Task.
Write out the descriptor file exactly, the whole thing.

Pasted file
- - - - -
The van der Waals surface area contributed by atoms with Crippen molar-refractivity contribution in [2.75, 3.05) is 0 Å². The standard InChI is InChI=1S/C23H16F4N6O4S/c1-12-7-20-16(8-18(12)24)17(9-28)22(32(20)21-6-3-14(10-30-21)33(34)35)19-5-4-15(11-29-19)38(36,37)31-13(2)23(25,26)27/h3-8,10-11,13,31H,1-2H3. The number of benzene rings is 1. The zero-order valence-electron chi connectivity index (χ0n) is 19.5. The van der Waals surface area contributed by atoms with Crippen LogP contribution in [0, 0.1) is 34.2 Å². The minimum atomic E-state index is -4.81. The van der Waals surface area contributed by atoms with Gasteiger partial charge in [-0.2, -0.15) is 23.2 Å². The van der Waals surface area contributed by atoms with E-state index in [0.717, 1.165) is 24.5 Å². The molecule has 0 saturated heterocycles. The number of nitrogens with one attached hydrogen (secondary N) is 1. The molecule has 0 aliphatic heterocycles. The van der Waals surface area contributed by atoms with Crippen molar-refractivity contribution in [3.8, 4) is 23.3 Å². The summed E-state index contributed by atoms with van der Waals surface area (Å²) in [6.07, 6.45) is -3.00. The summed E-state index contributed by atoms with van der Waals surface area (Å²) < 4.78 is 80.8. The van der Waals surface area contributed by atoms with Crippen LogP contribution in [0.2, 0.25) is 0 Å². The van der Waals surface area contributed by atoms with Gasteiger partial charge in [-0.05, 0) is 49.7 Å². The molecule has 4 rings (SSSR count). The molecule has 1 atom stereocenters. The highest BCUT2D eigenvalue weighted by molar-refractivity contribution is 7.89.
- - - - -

The van der Waals surface area contributed by atoms with Crippen molar-refractivity contribution in [2.75, 3.05) is 0 Å². The standard InChI is InChI=1S/C23H16F4N6O4S/c1-12-7-20-16(8-18(12)24)17(9-28)22(32(20)21-6-3-14(10-30-21)33(34)35)19-5-4-15(11-29-19)38(36,37)31-13(2)23(25,26)27/h3-8,10-11,13,31H,1-2H3. The number of benzene rings is 1. The zero-order valence-electron chi connectivity index (χ0n) is 19.5. The van der Waals surface area contributed by atoms with Crippen LogP contribution in [0, 0.1) is 34.2 Å². The minimum atomic E-state index is -4.81. The van der Waals surface area contributed by atoms with Gasteiger partial charge in [-0.2, -0.15) is 23.2 Å². The van der Waals surface area contributed by atoms with E-state index in [0.717, 1.165) is 24.5 Å². The molecule has 0 saturated heterocycles. The number of nitrogens with one attached hydrogen (secondary N) is 1. The molecule has 0 aliphatic heterocycles. The van der Waals surface area contributed by atoms with Crippen molar-refractivity contribution in [3.8, 4) is 23.3 Å². The summed E-state index contributed by atoms with van der Waals surface area (Å²) in [6.07, 6.45) is -3.00. The summed E-state index contributed by atoms with van der Waals surface area (Å²) < 4.78 is 80.8. The van der Waals surface area contributed by atoms with Crippen LogP contribution in [0.2, 0.25) is 0 Å². The van der Waals surface area contributed by atoms with Gasteiger partial charge in [-0.05, 0) is 49.7 Å². The molecule has 4 rings (SSSR count). The molecule has 1 atom stereocenters. The highest BCUT2D eigenvalue weighted by molar-refractivity contribution is 7.89.